While Sodding Is More Expensive Than
Seeding, The Result Is An Instant Lawn At Virtually Any
Time Of The Year. For Successful Establishment Of Your
Newly Sodded Lawn, It MUST Be WATERED Heavily Until The
Sod Takes Root. Do Not Allow Sod To Dry Out During This
Period; Sod Will Shrink And Gaps Will Form Between Sod
Squares. Once Sod Is Rooted Down, Per Week. New Sod
Should Be Mowed When Grass Reaches 3” Inches In Height
And Slight Resistance Can Be Felt If You Try To Lift The
Sod (this means it is rooting down sod should be latched
down in (2) Two weeks with optimum conditions) When
Mowing Set The Mower Height Lowest being 2 ½: Inches –
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A Seeded Lawn, While Being The Most
Economic Method Of Installing A Lawn, Usually Takes Up
to Three (3) Years Of Care To Establish. We Sow The
Proper Seed Blend That Will Adapt Itself To Your Climate
and Site Condition. Mulch has been applied to hold
moisture and prevent erosion; do NOT remove it. It will
decompose naturally and add humus to the soil. It is
advisable to attache drain tile to downspouts to disburse rainwater until grass is established to prevent
washouts. Lightly water new seeding daily. It is
important to keep the seed moist, but not to over water
and cause washouts. In about one to two weeks, grass
seeding will appear ( it may take longer in early spring
and late fall when soil temperatures are lower ) Weeds
which are normally present as seed in any topsoil, may
also germinate. Most weeds are annual and mowing will
prevent them from reproducing. Reseed any areas where
seed does not germinate. Work up the soil with a garden
rake, sow seed and continue watering. Do not let the new
grass grow taller than three (3) inches before mowing.
When you mow set mower at 2 ½” to minimize damage to
tender grass seedlings. Once seeding is established,
only supplementary watering necessary to keep grass
growing. We recommend fertilizing with a lawn starter
fertilizer (4) four weeks after seeding. This will
encourage a thicker lawn and greener grass. Weed and
feed after three (3) Mowing a Winterizer in Sept./Oct.
and pre-emergent in spring.
transplanting, nursery stock does not resume
normal growth for as long as 2 full growing seasons.
There is much that can be done, however, to encourage
plants to establish themselves in as short a period as
possible. The first (6) six weeks are the most critical
for your newly transplanted nursery stock.
WATERING GUIDELINES, SPRING & FALL PLANTING:
Soak your new plants thoroughly when planted, then (2)
two times the first week and once (1) a week for the
following year. Stop in September for spring plantings.
SUMMER PLANTING: Soak thoroughly when planting and again
the next day. Water (3) three times the first week, and
twice (2) a week for (3) three weeks and once (1) a week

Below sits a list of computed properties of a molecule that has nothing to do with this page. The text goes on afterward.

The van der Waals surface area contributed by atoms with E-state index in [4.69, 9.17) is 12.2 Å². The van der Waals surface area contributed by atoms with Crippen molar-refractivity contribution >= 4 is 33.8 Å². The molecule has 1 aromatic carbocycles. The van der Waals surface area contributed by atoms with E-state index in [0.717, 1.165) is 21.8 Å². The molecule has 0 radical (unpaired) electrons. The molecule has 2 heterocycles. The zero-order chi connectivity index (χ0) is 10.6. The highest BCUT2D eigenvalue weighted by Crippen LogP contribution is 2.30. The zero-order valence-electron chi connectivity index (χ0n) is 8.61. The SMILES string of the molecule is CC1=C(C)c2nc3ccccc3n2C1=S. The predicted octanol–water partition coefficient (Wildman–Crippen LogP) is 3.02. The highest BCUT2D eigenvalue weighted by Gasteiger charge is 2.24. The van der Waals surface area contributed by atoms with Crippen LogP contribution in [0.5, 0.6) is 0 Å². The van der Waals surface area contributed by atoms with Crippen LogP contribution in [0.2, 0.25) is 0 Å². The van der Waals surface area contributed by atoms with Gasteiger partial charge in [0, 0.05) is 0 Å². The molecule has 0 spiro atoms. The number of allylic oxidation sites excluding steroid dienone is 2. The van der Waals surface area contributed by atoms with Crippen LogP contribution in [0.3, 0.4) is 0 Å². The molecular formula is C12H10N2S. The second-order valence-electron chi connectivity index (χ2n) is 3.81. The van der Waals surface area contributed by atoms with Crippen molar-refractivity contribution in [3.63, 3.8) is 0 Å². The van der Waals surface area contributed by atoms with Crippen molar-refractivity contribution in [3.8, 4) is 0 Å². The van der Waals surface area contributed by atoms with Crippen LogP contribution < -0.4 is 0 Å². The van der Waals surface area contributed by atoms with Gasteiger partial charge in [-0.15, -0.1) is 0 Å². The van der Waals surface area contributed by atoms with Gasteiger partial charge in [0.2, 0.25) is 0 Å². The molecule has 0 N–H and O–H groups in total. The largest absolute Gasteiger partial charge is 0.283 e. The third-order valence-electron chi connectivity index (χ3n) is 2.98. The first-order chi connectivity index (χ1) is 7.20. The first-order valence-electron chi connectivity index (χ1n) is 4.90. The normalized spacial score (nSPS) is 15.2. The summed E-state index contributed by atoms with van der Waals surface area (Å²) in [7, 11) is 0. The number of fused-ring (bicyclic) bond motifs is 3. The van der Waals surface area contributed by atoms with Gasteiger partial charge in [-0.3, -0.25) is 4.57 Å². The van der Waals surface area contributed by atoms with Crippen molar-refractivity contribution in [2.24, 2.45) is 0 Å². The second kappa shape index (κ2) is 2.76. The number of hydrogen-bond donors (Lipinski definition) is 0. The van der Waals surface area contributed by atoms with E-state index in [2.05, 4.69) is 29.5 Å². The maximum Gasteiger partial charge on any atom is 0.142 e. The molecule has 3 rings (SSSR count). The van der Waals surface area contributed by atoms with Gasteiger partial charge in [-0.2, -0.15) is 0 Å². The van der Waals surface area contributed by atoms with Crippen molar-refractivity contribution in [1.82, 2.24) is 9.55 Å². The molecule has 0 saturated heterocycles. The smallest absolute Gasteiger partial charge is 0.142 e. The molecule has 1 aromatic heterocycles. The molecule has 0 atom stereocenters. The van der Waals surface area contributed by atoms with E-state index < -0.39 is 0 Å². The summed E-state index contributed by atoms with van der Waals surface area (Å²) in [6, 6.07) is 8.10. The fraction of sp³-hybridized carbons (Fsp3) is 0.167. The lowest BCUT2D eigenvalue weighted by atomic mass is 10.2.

for the next year. Stop at freeze-up for those planted
in August on.
IMPORTANT WATERING TIPS:
Our Wisconsin soils and weather vary
tremendously! The above guidelines for watering should
be altered for unusual conditions:
Heavy clay soil or cool rainy weather – Water half as
Sandy, gravelly soil or very hot weather – water twice
Late fall planting – Be sure to continue watering next
The soil should get moist to the bottom of the planting
pit. But then it should be allowed to “ air out “ before
being watered again. Adjust your watering schedule to
reflect the recent rainfall amounts. Rainfall may
provide some or all of the moisture needed. Remember
one (1) inch of rain replaces one watering. Also
downspouts should be diverted from shrub beds. Plant
roots are deep. When you water, soak thoroughly. Don’t
water a little every day. Don’t relay on sprinklers if
you are watering your lawn.
To reduce competition for moisture and
nutrients, we recommend you make every effort to remove
weeds from your planting beds. Ground cover and
flowerbeds, in particular, should be kept as weed free
as possible to allow desirable plants to establish
themselves. We typically install a fibrous weed
barrier (never use plastic, this seals out needed
oxygen) or incorporate a granular weed preventive in the
soil. Mulching with a porous material such as shredded
bark or stone is beneficial as it shades the root area
of plants and helps retain soil moisture. Since
shredded bark is an organic material, which gradually
decomposes, it will need to be occasionally replenished.
STRAW / STRAW MATS:
It is not necessary to remove straw or
straw mats they will decompose naturally on there own,
if you remove them you may kill the newly seeded grass.
(On the first few mowings it is recommended you
rake the clippings and debris of the new grass.)